In The NFC West, One Game Can Change Perceptions

The big Mo.

Passing the eye test in a major way.

Whatever you want to call it, right now it looks like the Seattle Seahawks are the strongest team in the NFC West.

And that’s a perfect example of how much one game can change perceptions.

Yes, of course we’re talking about the Seahawks’ titanic win over the San Francisco 49ers in this past week’s Monday night game.

It was probably the best NFL game of the season thus far.

It might have been the Seahawks’ biggest win in several years.

And while the 49ers are still in first place in the NFC West standings, their hold on that spot looks tenuous at best. At least right now.

The 49ers have their toughest stretch of the season coming up with a home game against the Green Bay Packers on Sunday night (Nov. 24) followed by road games against the Baltimore Ravens and the New Orleans Saints the following two weeks.

It’s not inconceivable that they could lose all three of those games.

Worse yet, when it comes to the eye test, Jimmy Garoppolo looked downright rattled against a surging Seahawks defense led by monstrous defensive linemen Jadeveon Clowney and Poona Ford.

They need to get injured tight end George Kittle back with a quickness. The 49ers’ offense doesn’t look nearly as menacing when he’s watching the game from upstairs, as he was on Monday night.

During that same three-week stretch, the Seahawks play the Philadelphia Eagles on the road and then host the Minnesota Vikings—and then travel to Los Angeles to play the Rams.

While not an easy stretch for Seattle, it’s not hard to imagine them going 2-1 or even 3-0 during that time, which means that in less than a month, Seattle could overtake San Francisco for first place in the division.

If that happens, the Seahawks will have an easier road in the playoffs—though getting to a first-round bye and passing the Packers and the Saints feels like a stretch, especially if those teams win the majority of their remaining games. 

(The Packers’ final five games are against the Giants, Redskins, Bears, Vikings, and Lions; they could relatively easily win out. Aside from playing the 49ers, the Saints face the Carolina Panthers, twice, the Tennessee Titans, the Atlanta Falcons, and the Tampa Bay Buccaneers; it’s a tossup trying to decide whether that slate is easier or harder than the Packers’).

Now, this is all a pretty rosy outlook for Seattle.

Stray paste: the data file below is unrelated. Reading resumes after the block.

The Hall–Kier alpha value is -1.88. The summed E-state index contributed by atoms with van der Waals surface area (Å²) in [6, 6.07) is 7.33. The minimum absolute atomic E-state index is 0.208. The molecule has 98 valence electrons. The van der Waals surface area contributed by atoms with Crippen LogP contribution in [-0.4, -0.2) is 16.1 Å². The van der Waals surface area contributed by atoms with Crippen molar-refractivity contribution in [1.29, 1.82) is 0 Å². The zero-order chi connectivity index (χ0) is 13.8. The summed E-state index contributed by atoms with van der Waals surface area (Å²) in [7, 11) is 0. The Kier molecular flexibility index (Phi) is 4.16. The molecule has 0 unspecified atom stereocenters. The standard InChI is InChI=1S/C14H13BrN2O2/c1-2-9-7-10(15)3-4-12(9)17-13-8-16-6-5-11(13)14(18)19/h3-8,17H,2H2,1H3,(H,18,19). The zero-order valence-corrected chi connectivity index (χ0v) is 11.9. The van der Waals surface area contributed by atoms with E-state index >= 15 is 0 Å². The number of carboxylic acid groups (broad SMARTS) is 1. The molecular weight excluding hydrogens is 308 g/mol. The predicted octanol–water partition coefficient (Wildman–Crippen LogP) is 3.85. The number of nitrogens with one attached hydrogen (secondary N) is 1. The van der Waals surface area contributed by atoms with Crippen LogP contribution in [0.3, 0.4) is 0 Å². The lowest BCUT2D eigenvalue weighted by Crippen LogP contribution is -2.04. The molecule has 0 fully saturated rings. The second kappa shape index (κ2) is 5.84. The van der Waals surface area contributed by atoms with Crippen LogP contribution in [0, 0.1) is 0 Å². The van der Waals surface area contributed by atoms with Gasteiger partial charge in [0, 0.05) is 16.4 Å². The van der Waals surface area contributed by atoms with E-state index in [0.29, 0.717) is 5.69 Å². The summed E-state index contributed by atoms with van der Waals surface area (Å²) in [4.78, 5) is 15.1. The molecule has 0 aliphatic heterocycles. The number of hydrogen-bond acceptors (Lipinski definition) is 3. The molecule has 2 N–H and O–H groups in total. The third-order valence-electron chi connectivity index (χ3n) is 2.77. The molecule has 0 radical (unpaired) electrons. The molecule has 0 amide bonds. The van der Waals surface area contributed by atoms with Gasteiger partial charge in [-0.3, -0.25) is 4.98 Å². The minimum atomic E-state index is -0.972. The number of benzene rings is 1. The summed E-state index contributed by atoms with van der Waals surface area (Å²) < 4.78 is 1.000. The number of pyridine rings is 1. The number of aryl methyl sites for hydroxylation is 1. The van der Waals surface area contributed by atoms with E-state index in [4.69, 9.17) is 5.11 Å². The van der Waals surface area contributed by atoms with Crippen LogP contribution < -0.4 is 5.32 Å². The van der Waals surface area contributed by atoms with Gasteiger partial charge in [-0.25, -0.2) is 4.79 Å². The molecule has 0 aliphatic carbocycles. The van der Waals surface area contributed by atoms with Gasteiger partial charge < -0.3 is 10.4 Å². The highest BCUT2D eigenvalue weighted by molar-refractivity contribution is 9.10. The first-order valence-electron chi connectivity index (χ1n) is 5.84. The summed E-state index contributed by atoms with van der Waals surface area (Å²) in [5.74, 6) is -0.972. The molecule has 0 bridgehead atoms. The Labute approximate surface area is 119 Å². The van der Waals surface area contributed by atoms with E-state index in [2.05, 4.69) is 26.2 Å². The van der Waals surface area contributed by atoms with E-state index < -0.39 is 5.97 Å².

But let’s play the devil’s advocate for a moment.

The Seahawks are still in second place in the division and currently look like the number five seed in the NFC playoff picture. That’s an unenviable spot to be in. It means having to fight your way to the top, and to do so on the road with potentially bad weather and definitely hostile opposing fan bases making it as hard as they can to hear snap counts and such.

The Seahawks have often had to go right down to the wire to win many of their games, including against some otherwise bad teams such as the Cleveland Browns and the Buccaneers.

On the flipside, the 49ers could get Kittle back, figure some things out, and show people that the close, three-point loss to the Seahawks was but a blip, an aberration.

The final team to consider is the Rams. They went to the Super Bowl last year, though they got embarrassed by the Patriots. More and more, it’s looking like the Rams didn’t belong in that game—most notably considering the way they got there, which included an absolutely horrible call by the officials in the NFC Championship game against the Saints.

The Rams are currently the first NFC team out of the playoffs. They have ample opportunity to prove their mettle in coming weeks, with games against the Ravens, the Seahawks, the 49ers, and the Dallas Cowboys, among others.

So where does that leave things? We simply don’t know, and as fans we are forced to wait it out, to speculate. To trot out the old football cliché, that’s why they actually make them play the games.

Is the second half of the NFL season, plus the playoffs, the most exciting time in all of sports?

Some might say that NCAA basketball’s March Madness wears that crown.

Luckily, for us, we can have our cake and eat it, too, in spite of what old, illogical, English proverbs might claim.

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About Paul Redman 122 Articles
Paul Redman is a writer and chef in Seattle who grew up in the Midwest. His work has appeared in print and online, including San Francisco magazine, the Seattle Post-Intelligencer, and Contrary. He eats too many chicken wings and cracks way too many dad jokes and food puns. Follow him on Twitter @predman.